The 80-ft-high red laterite cliff facing the famed Papanasham beach at Varkala — 50 km from here — would soon be declared as a National Geological Monument by the Geological Survey of India (GSI).

The recognition to the unique sedimentary geo-morphological structure is the first step of the GSI towards making the cliff and adjoining areas the country’s first national geo-park.

All the pre-conditions to make the cliff, a national geological monument, that faces extinction owing to natural and anthropogenic hazards, had been met already and the decision is pending with the Ministry of Mines, official sources told The Hindu.

27th in country

GSI Director General A. Sundaramoorthy had visited the cliff and adjoining places last year as part of granting it the national geological monument status.

The GSI had found that Varkala was the only place in the west coast of the country where sediments in the Mio-Pliocene age (13 lakh to 2.5 crore years ago) had been exposed. The cliff will be the 27th national geological monument in the country and the second in the State after the Angadipuram Laterite.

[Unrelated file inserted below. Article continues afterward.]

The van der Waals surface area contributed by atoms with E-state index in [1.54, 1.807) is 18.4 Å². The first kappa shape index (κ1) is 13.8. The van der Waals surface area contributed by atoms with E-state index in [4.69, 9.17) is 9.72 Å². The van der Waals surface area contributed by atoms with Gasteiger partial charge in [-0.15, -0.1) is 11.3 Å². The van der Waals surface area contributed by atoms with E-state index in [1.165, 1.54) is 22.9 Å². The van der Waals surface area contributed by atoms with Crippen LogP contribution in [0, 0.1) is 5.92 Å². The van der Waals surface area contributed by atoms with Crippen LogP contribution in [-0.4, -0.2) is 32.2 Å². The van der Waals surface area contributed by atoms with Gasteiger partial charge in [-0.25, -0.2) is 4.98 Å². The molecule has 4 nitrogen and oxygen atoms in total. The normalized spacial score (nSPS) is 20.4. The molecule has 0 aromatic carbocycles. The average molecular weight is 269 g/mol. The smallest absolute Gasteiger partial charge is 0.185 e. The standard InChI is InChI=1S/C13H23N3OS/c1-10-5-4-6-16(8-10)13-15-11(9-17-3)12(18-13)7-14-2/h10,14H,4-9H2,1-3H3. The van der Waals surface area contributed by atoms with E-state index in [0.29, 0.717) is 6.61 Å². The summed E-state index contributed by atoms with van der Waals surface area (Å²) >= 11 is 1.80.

The National Geological Monument display boards would be installed near the helipad where the sandy clay and laterite are exposed and on the south cliff where the Warkalli Formation (sedimentary rocks belonging to the Mio-Pliocene Age) is preserved. Once the national geological monument status is obtained, the effort of the GSI will be to declare the surrounding areas of the monument a national geo-park. The Centre has sanctioned a sum of Rs.1 crore already for the preliminary works for a geo museum to be set up at Varkala.

The GSI had suggested several measures to be initiated by the local body and the Tourism Department before the cliffs could be declared a geo-park. The steps mooted include reduction in ‘human pressure’ on the structure, shifting of the helipad, and construction of a seawall throughout the length of the cliff.

Geo-heritage site

Sources said Varkala, which has emerged as a popular beach destination, stands a good chance to find a place in the UNESCO’s world map of geo-heritage sites.

Earth has caved in at several places and fissures have also developed at several spots atop the cliff in the land bordering the pathway that is two-metres-and-a-half wide. Statistics show that 50,000 foreign and 1.6 lakh domestic tourists visit the Papanasham and the adjacent Black Beach at Thiruvambadi every year.